Modal text editing is a concept where the text editor can be in different states. Vi wrote the book on this, and Vim took it further. In Vim there’s a normal mode where key presses manipulate text, or navigate the text document. To insert new text you’d have to enter the insert mode. Then there’s a visual mode when you’re marking text etc. The benefits of modal editing (compared to modeless editing) is supposed to be faster and more ergonomic text editing.
Emacs is by default a modeless editor, but there are several packages1 which implement modal ways of editing. Most of these come with predefined keybindings and a certain philosophy of how things should be done. An exception is Modalka; a package which uses a modal minor mode, and lets the user bind keys to this mode. You’d use
(modalka-define-kbd "e" "C-e") to bind
e to do what
C-e normally does. You could also use
(define-key modalka-mode-map (kbd "e") #'end-of-line) if you’d want to bind a key to a command instead of the key simulating another keypress. Emacs is very configurable at its core, and I believe it is a good thing having a framework for defining your own modal editing environment – if that’s a thing you want, or like to try out.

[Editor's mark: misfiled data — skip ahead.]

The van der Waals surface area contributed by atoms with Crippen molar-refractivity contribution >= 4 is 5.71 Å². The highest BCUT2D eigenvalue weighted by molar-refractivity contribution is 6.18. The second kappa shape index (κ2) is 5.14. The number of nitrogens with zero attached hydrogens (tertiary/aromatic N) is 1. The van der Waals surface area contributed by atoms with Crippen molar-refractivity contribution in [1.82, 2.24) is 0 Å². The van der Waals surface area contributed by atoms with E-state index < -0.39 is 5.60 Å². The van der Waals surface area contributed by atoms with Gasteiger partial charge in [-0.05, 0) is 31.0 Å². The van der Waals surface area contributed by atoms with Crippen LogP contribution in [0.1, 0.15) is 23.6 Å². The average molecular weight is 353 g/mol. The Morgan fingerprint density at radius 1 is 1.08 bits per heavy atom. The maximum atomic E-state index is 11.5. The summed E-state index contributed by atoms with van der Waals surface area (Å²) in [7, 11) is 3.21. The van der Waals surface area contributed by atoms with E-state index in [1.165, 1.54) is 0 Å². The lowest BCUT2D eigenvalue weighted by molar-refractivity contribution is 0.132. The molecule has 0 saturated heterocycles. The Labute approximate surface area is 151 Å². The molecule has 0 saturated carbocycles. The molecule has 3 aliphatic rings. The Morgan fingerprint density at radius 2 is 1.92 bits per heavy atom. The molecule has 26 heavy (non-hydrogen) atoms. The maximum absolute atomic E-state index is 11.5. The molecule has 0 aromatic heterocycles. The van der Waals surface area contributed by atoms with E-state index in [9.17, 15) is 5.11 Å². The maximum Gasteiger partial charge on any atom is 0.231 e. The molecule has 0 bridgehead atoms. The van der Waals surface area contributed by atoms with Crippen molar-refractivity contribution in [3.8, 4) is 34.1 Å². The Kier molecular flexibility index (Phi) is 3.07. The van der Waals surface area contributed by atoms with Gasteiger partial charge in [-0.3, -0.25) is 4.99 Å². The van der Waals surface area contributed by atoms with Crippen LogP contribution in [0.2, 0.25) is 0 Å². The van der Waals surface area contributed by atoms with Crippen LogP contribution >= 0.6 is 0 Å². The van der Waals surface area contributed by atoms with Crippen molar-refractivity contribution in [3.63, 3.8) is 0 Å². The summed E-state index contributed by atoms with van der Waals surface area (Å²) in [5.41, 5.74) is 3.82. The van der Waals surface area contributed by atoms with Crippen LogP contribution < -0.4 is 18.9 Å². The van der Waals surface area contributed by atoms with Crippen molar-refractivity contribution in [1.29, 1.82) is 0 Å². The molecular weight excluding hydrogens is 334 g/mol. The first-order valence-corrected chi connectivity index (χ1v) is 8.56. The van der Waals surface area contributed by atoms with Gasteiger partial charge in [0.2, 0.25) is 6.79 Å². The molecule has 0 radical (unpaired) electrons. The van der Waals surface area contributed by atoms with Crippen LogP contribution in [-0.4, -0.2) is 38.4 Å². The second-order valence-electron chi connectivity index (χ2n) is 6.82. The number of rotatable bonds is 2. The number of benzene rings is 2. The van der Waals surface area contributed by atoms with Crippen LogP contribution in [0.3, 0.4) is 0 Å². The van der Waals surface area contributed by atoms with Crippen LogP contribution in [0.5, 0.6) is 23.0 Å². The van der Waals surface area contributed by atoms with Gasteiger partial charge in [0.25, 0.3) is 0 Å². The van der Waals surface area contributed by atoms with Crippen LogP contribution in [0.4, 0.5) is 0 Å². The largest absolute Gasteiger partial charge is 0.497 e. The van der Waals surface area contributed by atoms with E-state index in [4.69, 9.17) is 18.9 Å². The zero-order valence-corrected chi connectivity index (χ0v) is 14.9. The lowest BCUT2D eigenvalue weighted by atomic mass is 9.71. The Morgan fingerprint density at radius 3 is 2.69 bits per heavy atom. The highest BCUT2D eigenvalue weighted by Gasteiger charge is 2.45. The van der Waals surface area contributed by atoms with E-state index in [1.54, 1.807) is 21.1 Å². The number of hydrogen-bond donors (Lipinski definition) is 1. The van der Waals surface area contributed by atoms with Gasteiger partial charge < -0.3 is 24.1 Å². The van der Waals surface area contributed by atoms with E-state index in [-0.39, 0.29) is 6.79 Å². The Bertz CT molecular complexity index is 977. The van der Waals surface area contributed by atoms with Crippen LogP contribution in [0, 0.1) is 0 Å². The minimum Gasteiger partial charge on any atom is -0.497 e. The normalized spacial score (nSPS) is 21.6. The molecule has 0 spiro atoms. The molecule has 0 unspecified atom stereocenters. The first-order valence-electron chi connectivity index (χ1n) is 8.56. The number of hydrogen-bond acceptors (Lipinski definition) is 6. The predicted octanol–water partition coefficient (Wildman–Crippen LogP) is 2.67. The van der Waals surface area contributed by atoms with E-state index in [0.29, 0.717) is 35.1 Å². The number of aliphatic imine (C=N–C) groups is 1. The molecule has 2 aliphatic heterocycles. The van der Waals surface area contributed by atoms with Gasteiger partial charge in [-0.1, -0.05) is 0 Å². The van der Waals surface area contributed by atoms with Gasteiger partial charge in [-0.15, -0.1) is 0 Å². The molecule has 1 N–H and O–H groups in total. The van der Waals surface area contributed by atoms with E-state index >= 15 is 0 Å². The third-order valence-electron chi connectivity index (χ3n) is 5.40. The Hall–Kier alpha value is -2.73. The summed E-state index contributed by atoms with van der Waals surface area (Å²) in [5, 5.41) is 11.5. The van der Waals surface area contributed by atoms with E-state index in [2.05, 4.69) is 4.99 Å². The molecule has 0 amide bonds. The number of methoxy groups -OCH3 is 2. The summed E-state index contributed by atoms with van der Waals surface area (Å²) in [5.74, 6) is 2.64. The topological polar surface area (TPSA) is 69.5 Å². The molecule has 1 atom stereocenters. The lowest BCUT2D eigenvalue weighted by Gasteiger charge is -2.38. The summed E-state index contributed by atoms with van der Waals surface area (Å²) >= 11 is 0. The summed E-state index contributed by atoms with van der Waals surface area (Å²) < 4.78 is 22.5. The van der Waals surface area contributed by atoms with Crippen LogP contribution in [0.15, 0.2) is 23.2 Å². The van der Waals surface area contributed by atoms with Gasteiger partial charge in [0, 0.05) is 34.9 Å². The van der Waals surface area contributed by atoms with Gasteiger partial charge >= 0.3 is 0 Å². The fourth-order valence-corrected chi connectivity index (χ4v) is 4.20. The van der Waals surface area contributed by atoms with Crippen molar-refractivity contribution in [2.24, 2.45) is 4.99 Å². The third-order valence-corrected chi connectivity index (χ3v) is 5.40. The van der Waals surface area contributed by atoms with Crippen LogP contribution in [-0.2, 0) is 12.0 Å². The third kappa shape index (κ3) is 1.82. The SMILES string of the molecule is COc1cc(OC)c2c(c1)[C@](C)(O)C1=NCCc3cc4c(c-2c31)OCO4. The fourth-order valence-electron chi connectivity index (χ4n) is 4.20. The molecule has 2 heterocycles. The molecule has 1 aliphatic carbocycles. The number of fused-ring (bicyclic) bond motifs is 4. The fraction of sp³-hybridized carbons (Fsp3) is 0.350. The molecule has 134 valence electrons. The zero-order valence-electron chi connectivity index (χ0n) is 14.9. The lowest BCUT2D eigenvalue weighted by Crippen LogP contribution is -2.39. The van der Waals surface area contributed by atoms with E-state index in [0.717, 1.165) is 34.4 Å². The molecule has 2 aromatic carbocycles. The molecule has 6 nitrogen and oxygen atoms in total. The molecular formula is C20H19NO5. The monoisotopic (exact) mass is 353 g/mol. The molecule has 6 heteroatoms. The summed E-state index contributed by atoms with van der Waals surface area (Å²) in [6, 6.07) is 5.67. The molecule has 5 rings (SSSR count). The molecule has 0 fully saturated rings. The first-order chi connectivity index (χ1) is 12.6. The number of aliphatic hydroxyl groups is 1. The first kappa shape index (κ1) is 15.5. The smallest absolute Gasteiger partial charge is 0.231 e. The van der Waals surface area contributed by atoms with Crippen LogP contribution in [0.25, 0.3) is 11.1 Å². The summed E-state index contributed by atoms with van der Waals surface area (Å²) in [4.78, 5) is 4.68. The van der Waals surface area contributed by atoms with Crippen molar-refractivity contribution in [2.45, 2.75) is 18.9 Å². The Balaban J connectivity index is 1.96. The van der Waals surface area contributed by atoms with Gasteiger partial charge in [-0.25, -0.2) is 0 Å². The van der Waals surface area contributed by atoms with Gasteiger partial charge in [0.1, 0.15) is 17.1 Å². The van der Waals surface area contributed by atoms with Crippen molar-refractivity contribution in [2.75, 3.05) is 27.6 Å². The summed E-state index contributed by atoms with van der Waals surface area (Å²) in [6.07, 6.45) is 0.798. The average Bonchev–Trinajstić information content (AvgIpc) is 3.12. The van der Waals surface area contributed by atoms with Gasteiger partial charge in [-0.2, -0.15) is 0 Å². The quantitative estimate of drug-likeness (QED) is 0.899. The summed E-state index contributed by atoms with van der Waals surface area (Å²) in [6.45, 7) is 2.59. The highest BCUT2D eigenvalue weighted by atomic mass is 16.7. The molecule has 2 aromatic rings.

I started working on RYO because there was a few things I wanted to do, which were a bit cumbersome in Modalka. Like Modalka, RYO doesn’t define any default keybindings, but compared to Modalka’s
modalka-define-kbd, there are more options in RYO. For instance in Vim there are several commands in normal mode which navigates/modifies text and then puts you into insert mode. An example is =c w=2 which deletes the word you’re at, and puts you into insert mode. Since Emacs by default is modeless there’s no function to do this, so you’d have to write it yourself:
(defun kill-word-then-insert-mode (arg) "Kill ARG words at point, then exit `modalka-mode'." (interactive "p") (kill-word arg) (modalka-mode -1)) (define-key modalka-mode-map (kbd "c w") #'kill-word-then-insert-mode)
If you have a lot of bindings like this, there’s many functions to write. What if we could just bind the key to a function, and at the same time specify that we should enter insert mode afterwards?3 RYO provides this functionality, and then some!